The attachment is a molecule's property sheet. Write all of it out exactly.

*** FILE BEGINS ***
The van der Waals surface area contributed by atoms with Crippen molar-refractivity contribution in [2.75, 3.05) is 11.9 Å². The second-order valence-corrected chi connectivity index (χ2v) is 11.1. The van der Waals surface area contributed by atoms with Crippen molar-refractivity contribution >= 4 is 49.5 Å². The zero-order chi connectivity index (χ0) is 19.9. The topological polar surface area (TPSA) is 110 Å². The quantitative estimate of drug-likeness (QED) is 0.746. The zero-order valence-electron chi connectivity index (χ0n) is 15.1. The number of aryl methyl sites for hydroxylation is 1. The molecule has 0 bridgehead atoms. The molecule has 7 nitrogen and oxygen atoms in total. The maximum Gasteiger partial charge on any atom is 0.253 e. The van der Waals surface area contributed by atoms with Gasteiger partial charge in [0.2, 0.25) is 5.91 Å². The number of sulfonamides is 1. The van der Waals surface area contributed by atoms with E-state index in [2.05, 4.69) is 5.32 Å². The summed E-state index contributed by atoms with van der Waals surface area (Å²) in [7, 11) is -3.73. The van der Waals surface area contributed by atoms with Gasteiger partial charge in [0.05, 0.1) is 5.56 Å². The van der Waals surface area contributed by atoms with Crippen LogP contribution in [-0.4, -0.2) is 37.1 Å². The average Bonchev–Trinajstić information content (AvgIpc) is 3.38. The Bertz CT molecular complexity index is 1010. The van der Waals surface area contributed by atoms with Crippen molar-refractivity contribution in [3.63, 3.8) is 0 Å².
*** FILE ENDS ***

The van der Waals surface area contributed by atoms with Crippen molar-refractivity contribution in [2.75, 3.05) is 11.9 Å². The second-order valence-corrected chi connectivity index (χ2v) is 11.1. The van der Waals surface area contributed by atoms with Crippen molar-refractivity contribution >= 4 is 49.5 Å². The zero-order chi connectivity index (χ0) is 19.9. The topological polar surface area (TPSA) is 110 Å². The quantitative estimate of drug-likeness (QED) is 0.746. The zero-order valence-electron chi connectivity index (χ0n) is 15.1. The number of aryl methyl sites for hydroxylation is 1. The molecule has 0 bridgehead atoms. The molecule has 7 nitrogen and oxygen atoms in total. The maximum Gasteiger partial charge on any atom is 0.253 e. The van der Waals surface area contributed by atoms with Gasteiger partial charge in [0.2, 0.25) is 5.91 Å². The number of sulfonamides is 1. The van der Waals surface area contributed by atoms with E-state index in [2.05, 4.69) is 5.32 Å². The summed E-state index contributed by atoms with van der Waals surface area (Å²) in [7, 11) is -3.73. The van der Waals surface area contributed by atoms with Gasteiger partial charge in [0.05, 0.1) is 5.56 Å². The van der Waals surface area contributed by atoms with Crippen LogP contribution in [-0.4, -0.2) is 37.1 Å². The average Bonchev–Trinajstić information content (AvgIpc) is 3.38. The Bertz CT molecular complexity index is 1010. The van der Waals surface area contributed by atoms with Crippen molar-refractivity contribution in [3.63, 3.8) is 0 Å².